Christian Klemp is very ably carrying on the family tradition in rugby.
The Downers Grove North junior’s father, Al, has been a top player and referee in the sport for several years. So when his first chance came to take the field, Christian jumped right into the fray.
“My dad has played ever since college, so the first opportunity I got he put it all together,” Klemp said. “Freshman year was when I could start playing. I had a couple of options and decided to go with the Renegades.”
Coached by Ken Westergaard, the Renegades rugby team (formerly the Downers Grove Renegades) now features students from several area high schools. Klemp has been a standout on the team since his freshman year.
“I also play soccer, and rugby is completely different as far as team bonding goes. Everyone is a lot more close, and it’s more fun that way.”
The high-impact, all-out style of play in rugby is in many ways a natural progression from soccer, although the fierceness of the competition in rugby and dependence on teammates produces a unique camaraderie.
“Rugby is a lot more rough, but they both require a lot of stamina and a lot of fitness,” Klemp said. “The big difference between the two is the roughness and the team bonding. In soccer you’re on the team but you don’t make a lot of close friends. Once you play rugby, your teammates are all your best friends.”
Before becoming his son’s biggest influence in starting to play rugby, Al Klemp had made a major impact on the sport at the highest levels in Illinois. He played for 13 years both at Illinois State and with Club Chicago Blaze, and has been a referee since 1992.
“I forget when he stopped playing, but he’s been refereeing a lot longer than he was playing,” Klemp said. “He was working a lot of big international tournaments, but the last few years he started doing more national tournaments and lower level stuff.”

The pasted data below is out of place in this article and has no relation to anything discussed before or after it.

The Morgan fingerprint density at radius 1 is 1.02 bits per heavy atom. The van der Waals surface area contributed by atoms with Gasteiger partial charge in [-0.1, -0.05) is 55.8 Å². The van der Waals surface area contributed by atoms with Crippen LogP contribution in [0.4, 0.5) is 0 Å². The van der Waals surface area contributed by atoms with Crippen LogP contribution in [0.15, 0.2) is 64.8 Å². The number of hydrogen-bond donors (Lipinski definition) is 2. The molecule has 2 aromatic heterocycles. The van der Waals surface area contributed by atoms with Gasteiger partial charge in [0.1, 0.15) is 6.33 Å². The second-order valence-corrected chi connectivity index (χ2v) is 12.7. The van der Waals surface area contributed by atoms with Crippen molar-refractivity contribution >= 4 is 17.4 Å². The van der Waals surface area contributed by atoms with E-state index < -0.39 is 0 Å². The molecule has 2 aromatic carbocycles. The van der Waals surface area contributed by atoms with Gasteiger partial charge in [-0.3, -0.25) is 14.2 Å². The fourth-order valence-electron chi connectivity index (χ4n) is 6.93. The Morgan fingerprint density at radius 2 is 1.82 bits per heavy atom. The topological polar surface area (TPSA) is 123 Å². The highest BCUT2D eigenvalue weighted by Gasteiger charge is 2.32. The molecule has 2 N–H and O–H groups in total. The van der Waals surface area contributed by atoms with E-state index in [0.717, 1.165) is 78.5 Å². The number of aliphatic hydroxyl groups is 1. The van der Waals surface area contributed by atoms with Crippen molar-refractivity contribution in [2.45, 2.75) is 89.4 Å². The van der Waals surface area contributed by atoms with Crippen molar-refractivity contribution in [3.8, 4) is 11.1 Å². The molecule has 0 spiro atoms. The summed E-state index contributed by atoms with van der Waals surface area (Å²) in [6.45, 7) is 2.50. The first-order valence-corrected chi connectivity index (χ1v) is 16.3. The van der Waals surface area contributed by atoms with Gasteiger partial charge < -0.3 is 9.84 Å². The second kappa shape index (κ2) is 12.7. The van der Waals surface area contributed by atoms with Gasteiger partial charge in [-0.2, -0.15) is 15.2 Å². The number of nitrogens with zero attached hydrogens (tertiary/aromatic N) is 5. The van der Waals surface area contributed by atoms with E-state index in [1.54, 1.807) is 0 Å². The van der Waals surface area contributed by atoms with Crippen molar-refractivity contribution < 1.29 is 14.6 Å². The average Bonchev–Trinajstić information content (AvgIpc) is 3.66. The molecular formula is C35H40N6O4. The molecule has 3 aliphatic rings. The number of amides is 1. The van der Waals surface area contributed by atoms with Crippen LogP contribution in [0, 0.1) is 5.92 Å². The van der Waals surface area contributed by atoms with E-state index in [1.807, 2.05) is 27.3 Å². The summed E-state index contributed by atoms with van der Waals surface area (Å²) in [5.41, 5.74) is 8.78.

The elder Klemp’s recent resume includes officiating the elite Super League championship match in California, and he now also works Chicago-area and top Senior Division matches in the Midwest. And his influence on the sport has certainly hit close to home.
“My dad was really the only reason I started playing,” Klemp said. “Now I have a lot of reasons for staying with it.” Even with his family background in rugby, Klemp recalls the adjustment as a freshman to the rugged and wide-open style of the game.
“There’s no other sport like it as far as that goes,” he said. “My first two matches I didn’t know what I was doing, but then it got better and better.”
After having 30 players on their team last year, the Renegades have seen a drop in numbers this spring. “We’re all juniors and seniors,” Klemp said. “We could use more freshmen and sophomores, but we haven’t recruited them yet. We had a bunch of kids out at the beginning (of the year), but they started falling out because of jobs or other things.”
Klemp doesn’t plan on leaving rugby anytime soon. Since becoming hooked on the game as a freshman, he sees his third year for the Renegades as just the beginning.
“Everyone says when other sports stop, rugby starts,” Klemp said of the usual age of players. “I want to play as long as I can.”